Mivitar Viper Articulating Magic Arm Review

We recently were approached by a company selling photo and video accessories on Amazon and they have asked if we would like to review one of their mini arms. Typically we turn down most of these requests (we get so much stuff for review anyway that we are struggling to keep up) but this arm looked cool so we said yes and as you will see in this video it turned out to be a good call.

The Viper arm is 12cm or just over 4.5 inches tip to tip, it is fully metal and the design is actually pretty interesting. It is made out of two balls locked inside a metal clamp that you tighten using a large and very handy wingnut.

Maybe the nicest feature of this arm is the swivel locks that can tighten the two 1/4″ 20 screws with a single hand. The design is pretty clever since the wingnut actually holds two 1/4″ 20 to 3/8″ adaptors so you can connect the two arm tips to any type gear that you want.

The compact Viper Articulating Magic Arm 

We do want to mention the useful design of the 1/4″ 20 connectors – you can either twist them to lock them from the inside or the outside and sometimes it is best to just start from the outside and complete the lock with a little twist from the inside. The real advantage here is that you don’t have to rotate the entire arm (and everything connected to it like a huge monitor) just the tip.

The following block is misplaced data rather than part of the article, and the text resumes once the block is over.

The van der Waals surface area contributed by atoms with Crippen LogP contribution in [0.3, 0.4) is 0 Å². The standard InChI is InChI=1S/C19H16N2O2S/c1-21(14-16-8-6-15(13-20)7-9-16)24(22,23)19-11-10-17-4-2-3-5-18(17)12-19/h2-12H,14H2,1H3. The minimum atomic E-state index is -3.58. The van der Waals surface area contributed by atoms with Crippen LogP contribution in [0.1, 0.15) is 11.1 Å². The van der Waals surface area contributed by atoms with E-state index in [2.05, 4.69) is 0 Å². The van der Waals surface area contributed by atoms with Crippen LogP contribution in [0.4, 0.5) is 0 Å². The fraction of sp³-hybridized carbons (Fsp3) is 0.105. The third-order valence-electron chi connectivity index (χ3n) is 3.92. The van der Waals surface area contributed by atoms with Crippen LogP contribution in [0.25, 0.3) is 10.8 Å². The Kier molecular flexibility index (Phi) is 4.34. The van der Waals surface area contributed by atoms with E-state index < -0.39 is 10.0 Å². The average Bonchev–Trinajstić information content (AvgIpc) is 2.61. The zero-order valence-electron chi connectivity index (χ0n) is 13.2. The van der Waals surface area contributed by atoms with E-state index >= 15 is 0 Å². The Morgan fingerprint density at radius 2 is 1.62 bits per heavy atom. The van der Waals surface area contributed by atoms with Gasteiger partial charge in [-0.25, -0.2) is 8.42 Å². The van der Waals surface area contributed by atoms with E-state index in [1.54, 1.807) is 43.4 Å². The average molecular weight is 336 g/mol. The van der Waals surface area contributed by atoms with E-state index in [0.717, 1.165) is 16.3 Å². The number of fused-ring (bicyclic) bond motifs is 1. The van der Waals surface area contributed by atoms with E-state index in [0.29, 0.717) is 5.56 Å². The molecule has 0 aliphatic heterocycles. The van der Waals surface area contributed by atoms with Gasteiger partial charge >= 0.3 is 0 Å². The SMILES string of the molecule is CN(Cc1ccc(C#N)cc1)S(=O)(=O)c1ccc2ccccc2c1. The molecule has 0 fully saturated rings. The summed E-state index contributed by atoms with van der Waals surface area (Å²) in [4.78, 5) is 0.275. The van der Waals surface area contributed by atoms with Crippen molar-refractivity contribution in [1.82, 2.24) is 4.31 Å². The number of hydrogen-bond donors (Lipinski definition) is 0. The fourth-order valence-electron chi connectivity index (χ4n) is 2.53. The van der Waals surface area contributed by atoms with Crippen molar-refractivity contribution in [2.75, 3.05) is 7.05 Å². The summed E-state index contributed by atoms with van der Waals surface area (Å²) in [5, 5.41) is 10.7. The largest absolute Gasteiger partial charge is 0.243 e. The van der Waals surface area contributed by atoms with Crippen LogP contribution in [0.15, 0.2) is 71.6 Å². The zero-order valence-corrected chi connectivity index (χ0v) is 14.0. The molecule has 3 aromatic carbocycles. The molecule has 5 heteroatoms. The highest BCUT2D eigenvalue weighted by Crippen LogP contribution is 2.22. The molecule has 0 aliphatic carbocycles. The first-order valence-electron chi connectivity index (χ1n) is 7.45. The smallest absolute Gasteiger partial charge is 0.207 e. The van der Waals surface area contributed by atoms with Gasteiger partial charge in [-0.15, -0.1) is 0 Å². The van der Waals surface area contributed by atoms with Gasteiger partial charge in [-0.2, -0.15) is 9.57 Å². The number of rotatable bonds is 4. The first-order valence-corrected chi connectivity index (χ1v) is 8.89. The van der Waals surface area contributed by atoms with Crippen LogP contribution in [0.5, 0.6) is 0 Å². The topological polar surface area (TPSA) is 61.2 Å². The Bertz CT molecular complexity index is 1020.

You also get 4 replacement rubber rings in case the ones that you have are broken – we are not sure if this is extraordinarily generous or is it saying something about the longevity of those rubbers but we have yet to run into any trouble.

Maybe the most surprising part is the case this arm comes in – it is small but very rugged – we definitely didn’t expect this for this price.

Dual 3/8″ adaptors in the arm

Officially the arm can hold up to 1.5kg (or 3.3 lbs), we tried it our 7″ Swit monitor with a V-mount battery weighing over 1.1kg and it worked well both vertically and horizontally. We only had an issue when we had to use the 3/8″ adaptor which when horizontal tend to cause the arm to twist (but honestly our only luck with that one was using the anti-twist mechanism Manfrotto has, but that one only works on specific Manfrotto gear so it is hardly universal).

We have seen identical arm designs under several brands, we can’t really be sure of the quality control of the other units but the one that we have tested worked very well. As for pricing this unit cost just under $37 and for this price if you are looking for a short but strong magic arm it is just a steal.

Useful head locking design

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